The new Wake County, NC website went live this week. Instead of relying on traditional communication methods to get the word out, we opted to create a comprehensive online media kit for the media and our citizens. The crown jewel was a spiffy infographic that brings some of the facts about the site into a colorful and easy-to-read visual format.
If done well, infographics can cover a lot of informational ground without overwhelming readers. Our particular one outlines the history, stats, features and drivers of the new site in an attractive format that does not intimidate or bore the casual reader.
Infographics don’t require any prior knowledge of the topic. You don’t need to know anything about our website to understand and appreciate the one we created. Governments have lots of information we want people to know — newsworthy stuff that we need to boil down and distribute as effectively as possible. Oftentimes, we’ve only got a few seconds to catch an eye. News releases, white papers and bulky reports often won’t cut it these days, particularly with the wide scale of audiences we serve at the local level.
Haven’t done an infographic before? Give it a try!
1) Define the points of content you want to cover. Think of the questions people would have about your topic, and answer several of them.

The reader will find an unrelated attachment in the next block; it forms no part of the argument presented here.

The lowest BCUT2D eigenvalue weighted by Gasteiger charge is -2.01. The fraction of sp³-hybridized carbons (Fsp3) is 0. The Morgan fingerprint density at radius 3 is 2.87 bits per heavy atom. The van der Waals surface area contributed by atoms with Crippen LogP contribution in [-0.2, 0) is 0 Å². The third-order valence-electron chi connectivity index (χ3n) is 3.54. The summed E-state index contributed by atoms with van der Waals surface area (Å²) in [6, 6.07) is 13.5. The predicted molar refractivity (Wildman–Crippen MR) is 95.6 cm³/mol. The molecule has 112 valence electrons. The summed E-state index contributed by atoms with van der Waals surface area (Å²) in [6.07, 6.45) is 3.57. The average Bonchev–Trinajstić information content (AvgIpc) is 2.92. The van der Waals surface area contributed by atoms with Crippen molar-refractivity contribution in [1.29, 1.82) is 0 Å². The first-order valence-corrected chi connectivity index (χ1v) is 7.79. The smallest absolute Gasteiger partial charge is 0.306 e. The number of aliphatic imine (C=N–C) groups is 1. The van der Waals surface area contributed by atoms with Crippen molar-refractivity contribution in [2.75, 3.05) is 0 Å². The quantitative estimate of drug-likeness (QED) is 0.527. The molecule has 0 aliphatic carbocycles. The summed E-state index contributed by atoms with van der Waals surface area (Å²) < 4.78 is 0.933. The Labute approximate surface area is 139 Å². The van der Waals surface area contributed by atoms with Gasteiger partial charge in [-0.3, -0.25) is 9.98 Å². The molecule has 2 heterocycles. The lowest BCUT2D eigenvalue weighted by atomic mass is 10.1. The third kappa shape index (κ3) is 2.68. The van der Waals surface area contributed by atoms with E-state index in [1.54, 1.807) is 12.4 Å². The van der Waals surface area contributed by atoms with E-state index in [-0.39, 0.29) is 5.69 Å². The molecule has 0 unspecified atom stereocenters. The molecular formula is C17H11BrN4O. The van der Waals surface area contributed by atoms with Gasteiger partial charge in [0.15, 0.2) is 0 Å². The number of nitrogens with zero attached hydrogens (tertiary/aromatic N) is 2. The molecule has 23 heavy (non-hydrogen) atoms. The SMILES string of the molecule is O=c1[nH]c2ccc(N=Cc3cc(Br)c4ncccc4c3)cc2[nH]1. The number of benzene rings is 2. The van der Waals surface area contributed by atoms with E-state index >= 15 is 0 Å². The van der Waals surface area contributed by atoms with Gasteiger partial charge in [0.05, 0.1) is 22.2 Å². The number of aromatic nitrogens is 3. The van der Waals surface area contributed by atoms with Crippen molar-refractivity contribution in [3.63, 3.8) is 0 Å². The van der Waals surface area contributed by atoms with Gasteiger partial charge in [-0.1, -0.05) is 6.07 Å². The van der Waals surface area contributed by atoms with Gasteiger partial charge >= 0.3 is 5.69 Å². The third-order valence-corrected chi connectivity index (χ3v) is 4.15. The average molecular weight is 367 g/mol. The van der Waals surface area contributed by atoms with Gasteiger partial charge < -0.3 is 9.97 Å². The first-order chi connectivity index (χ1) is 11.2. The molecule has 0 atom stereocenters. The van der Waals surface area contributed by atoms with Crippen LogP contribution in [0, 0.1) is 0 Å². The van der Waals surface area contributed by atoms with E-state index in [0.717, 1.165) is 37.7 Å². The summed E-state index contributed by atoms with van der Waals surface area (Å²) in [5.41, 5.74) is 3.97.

2) Use a professional designer. Don’t skimp on this one. This is not a DIY project unless you have strong graphic skills. You need to grab eyeballs and keep them on it long enough to convey your message.
3) Make it fun! Strike a balance between content and graphics – use icons, avatars and friendly fonts to make it engaging.
4) Gather some reviews. The design needs to be eye-catching but content is still king. Acquire and use that feedback to tweak it.
5) When you release it, market the heck out of it through your other channels.
To learn more about Data Visualization in Government, don’t miss DigitalGov University’s webinar, Data Visualization and Infographics in Government. A panel of experts will discuss common uses for both, characteristics of a great visualization, and how to use them.
The webinar will be Tuesday, October 9, 20012, 11:00 am – 12:00 P.M. ET